CAMP FOSTER, Okinawa — Strict new liberty and alcohol rules coincided with a historic drop last year in crimes committed by U.S. personnel on Okinawa, according to statistics released this week by the military and Japan government.
Crimes committed outside base gates by the 47,000 status-of-forces visa holders on the island — a number that includes troops, civilians and dependents — fell to 32 total offenses in 2013 from an average of 56 per year over the previous 10 years.
It was the lowest number since Okinawa reverted back to Japanese control in 1972, according to the Cooperative Working Team, a low-level bilateral meeting Tuesday between the Japanese government and U.S. military and State Department officials.
The SOFA-visa offenders historically account for only about one-tenth of 1 percent of the military community on Okinawa. But a string of violent and drunken incidents in 2012 – including the gang-rape of an Okinawan woman by two sailors – caused a surge of public outrage and led the military in the Japan to issue new restrictions on going outside the gates and drinking alcohol.
The military has mostly avoided embarrassing off-base incidents since.
Lt. Col. David Honchul, spokesman for U.S. Forces Japan, on Thursday attributed the dip in SOFA crime to a variety of factors.
“It proves our overall efforts, upon which the liberty policy is just one tool, have been a success,” Honchul wrote in an email.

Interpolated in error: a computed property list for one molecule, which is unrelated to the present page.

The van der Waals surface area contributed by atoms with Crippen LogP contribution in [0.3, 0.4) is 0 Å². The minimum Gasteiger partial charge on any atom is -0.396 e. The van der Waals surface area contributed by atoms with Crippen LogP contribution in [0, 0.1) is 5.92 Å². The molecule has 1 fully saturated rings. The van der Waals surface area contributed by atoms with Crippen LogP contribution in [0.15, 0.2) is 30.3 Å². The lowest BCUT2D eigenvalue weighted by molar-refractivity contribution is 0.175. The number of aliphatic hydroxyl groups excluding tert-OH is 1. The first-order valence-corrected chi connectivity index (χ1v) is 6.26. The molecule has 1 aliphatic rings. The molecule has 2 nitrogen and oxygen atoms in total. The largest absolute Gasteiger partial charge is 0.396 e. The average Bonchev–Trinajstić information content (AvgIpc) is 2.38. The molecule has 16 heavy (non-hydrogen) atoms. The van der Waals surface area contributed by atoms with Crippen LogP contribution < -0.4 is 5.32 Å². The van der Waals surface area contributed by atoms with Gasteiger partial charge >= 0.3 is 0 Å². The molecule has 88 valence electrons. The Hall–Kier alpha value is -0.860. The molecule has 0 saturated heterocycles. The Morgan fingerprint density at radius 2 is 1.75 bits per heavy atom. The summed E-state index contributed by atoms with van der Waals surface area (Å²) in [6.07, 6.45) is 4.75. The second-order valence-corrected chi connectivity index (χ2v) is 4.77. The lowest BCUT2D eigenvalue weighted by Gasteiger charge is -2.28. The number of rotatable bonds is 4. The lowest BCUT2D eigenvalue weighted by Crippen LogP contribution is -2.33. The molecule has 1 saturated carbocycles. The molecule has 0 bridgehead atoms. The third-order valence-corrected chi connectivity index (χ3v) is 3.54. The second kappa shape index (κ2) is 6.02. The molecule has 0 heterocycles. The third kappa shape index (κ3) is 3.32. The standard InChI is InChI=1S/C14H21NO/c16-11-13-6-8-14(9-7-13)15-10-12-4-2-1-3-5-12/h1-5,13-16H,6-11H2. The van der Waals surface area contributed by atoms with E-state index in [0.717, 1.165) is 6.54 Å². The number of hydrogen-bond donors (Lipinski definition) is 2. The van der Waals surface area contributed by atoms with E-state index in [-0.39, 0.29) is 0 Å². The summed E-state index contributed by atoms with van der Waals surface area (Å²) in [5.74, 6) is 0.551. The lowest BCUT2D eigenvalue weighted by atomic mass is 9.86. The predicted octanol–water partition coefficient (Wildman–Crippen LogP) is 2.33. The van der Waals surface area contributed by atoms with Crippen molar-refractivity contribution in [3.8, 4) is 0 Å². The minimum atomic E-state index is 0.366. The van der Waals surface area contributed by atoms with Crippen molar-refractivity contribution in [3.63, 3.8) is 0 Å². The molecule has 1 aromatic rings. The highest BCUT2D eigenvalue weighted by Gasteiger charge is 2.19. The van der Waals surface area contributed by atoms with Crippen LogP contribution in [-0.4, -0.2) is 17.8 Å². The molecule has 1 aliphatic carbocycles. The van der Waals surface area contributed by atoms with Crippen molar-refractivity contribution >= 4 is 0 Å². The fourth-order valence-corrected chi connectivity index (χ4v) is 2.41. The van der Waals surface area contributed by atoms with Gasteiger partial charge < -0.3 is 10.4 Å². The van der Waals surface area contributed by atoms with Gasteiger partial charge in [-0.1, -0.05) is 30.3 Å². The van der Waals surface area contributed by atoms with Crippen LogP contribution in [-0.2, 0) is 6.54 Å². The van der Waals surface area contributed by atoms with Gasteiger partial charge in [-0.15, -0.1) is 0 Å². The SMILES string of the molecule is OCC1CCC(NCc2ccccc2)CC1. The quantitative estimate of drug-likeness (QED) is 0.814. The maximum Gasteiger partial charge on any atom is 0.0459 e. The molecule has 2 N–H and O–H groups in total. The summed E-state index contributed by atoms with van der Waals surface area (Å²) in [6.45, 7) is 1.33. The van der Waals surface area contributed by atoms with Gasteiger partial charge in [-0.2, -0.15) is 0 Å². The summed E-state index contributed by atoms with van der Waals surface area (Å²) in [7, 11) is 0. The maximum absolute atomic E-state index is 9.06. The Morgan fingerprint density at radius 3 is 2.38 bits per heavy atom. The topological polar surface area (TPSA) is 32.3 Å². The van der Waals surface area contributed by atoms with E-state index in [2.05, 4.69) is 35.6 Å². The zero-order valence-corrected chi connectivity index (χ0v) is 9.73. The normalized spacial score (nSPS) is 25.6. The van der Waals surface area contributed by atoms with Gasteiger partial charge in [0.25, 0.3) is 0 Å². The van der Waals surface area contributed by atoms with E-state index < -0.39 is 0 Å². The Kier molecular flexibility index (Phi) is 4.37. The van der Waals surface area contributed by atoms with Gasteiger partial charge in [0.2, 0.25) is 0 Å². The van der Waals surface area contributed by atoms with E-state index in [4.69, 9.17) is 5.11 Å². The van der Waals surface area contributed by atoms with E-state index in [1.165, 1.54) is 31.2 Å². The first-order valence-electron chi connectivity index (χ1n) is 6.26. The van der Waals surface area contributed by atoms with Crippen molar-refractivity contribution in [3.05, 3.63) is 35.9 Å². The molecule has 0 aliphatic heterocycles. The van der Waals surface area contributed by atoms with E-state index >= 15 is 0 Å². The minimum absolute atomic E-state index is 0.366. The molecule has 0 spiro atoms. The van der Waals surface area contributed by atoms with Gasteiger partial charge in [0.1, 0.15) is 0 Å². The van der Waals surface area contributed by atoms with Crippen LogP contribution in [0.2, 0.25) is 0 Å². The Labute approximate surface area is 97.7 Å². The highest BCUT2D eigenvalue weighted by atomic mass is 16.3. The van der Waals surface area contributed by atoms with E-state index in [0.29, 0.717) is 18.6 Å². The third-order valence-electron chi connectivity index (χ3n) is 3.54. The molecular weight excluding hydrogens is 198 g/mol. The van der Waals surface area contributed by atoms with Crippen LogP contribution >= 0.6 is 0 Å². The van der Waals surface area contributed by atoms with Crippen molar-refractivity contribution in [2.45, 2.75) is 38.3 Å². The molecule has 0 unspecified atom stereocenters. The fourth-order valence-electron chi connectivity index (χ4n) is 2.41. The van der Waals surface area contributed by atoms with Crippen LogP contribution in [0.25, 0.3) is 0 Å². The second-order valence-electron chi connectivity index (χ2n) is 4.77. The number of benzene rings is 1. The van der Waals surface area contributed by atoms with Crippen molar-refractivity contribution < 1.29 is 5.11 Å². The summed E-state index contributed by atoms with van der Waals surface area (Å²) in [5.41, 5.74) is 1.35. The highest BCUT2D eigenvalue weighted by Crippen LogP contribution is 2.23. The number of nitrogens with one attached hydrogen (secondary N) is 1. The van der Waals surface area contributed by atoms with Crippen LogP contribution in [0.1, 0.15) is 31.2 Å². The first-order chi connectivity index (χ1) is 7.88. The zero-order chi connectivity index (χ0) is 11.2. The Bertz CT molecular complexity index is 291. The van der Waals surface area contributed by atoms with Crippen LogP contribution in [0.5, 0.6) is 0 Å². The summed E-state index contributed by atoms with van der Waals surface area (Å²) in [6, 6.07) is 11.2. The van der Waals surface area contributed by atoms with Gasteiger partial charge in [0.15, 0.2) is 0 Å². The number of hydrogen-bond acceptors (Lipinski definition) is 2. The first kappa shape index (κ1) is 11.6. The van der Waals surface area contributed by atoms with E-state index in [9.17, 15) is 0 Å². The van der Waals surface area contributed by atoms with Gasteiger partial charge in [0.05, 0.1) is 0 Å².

He said the military believes it is due to “a combination of solid leadership at all levels, the training efforts we have undertaken, and our servicemembers internalizing our professional core values.”
Since early last year, all troops in the country have faced a ban on off-base drinking from midnight to 5 a.m., and troops ranked E-5 or lower are subject to a late-night curfew.
In addition, Okinawa-based troops were banned from all off-base drinking for the first half of 2013. USFJ eased the Okinawa drinking ban in June and began allowing servicemembers on the island up to two alcoholic drinks while dining in the evening at off-base restaurants. Drinking at bars and clubs is still forbidden.
The Marine Corps leadership on Okinawa has also emphasized cultural awareness training for newly arriving servicemembers, Col. Peter S. Rubin, staff judge advocate for Marine Corps Installations Pacific, wrote in a statement to Stars and Stripes.
The tightened liberty and drinking rules track with a slight reduction in vehicle wrecks during the period, according to the statistics released this week.
Last year, traffic incidents that involved SOFA members and resulted in bodily injury dropped to 188 from 200 in 2012, the working group reported.
Still, the reductions in 2013 are unlikely to spell any relief from liberty and alcohol restrictions for servicemembers on Okinawa.
“The liberty policy is just one tool commanders have, and I do not see this news affecting how long it will or will not remain in place,” USFJ spokesman Honchul said.
Reporter Chiyomi Sumida contributed to this story.